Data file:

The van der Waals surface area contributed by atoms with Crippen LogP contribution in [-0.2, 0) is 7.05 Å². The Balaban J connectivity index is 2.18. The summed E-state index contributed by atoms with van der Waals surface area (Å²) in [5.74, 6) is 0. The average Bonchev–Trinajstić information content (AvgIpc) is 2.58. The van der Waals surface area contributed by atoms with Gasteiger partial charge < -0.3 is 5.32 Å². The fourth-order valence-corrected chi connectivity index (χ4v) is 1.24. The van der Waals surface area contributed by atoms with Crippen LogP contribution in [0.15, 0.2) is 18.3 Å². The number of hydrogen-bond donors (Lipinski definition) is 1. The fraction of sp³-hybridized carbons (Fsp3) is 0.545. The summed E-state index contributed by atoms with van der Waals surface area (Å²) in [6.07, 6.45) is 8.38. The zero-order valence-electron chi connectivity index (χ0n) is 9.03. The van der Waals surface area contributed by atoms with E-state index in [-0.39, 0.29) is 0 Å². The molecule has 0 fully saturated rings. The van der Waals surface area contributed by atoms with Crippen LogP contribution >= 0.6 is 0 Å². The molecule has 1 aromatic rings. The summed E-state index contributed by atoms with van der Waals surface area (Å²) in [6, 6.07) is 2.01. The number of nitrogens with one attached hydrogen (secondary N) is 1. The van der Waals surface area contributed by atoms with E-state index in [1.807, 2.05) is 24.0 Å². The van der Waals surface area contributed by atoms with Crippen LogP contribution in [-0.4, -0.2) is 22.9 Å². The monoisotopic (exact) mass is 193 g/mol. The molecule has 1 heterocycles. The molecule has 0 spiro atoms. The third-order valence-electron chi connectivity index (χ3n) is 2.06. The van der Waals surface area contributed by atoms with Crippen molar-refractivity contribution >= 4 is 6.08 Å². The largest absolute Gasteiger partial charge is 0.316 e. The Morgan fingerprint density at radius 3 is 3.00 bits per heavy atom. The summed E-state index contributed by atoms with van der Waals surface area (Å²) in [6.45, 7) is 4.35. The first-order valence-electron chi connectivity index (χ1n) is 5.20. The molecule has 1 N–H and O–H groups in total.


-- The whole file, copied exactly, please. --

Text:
The van der Waals surface area contributed by atoms with Crippen LogP contribution in [-0.2, 0) is 7.05 Å². The Balaban J connectivity index is 2.18. The summed E-state index contributed by atoms with van der Waals surface area (Å²) in [5.74, 6) is 0. The average Bonchev–Trinajstić information content (AvgIpc) is 2.58. The van der Waals surface area contributed by atoms with Gasteiger partial charge < -0.3 is 5.32 Å². The fourth-order valence-corrected chi connectivity index (χ4v) is 1.24. The van der Waals surface area contributed by atoms with Crippen LogP contribution in [0.15, 0.2) is 18.3 Å². The number of hydrogen-bond donors (Lipinski definition) is 1. The fraction of sp³-hybridized carbons (Fsp3) is 0.545. The summed E-state index contributed by atoms with van der Waals surface area (Å²) in [6.07, 6.45) is 8.38. The zero-order valence-electron chi connectivity index (χ0n) is 9.03. The van der Waals surface area contributed by atoms with E-state index in [-0.39, 0.29) is 0 Å². The molecule has 0 fully saturated rings. The van der Waals surface area contributed by atoms with Crippen LogP contribution >= 0.6 is 0 Å². The molecule has 1 aromatic rings. The summed E-state index contributed by atoms with van der Waals surface area (Å²) in [6, 6.07) is 2.01. The number of nitrogens with one attached hydrogen (secondary N) is 1. The van der Waals surface area contributed by atoms with E-state index in [1.807, 2.05) is 24.0 Å². The van der Waals surface area contributed by atoms with Crippen LogP contribution in [-0.4, -0.2) is 22.9 Å². The monoisotopic (exact) mass is 193 g/mol. The molecule has 1 heterocycles. The molecule has 0 spiro atoms. The third-order valence-electron chi connectivity index (χ3n) is 2.06. The van der Waals surface area contributed by atoms with Crippen molar-refractivity contribution >= 4 is 6.08 Å². The largest absolute Gasteiger partial charge is 0.316 e. The Morgan fingerprint density at radius 3 is 3.00 bits per heavy atom. The summed E-state index contributed by atoms with van der Waals surface area (Å²) in [6.45, 7) is 4.35. The first-order valence-electron chi connectivity index (χ1n) is 5.20. The molecule has 1 N–H and O–H groups in total.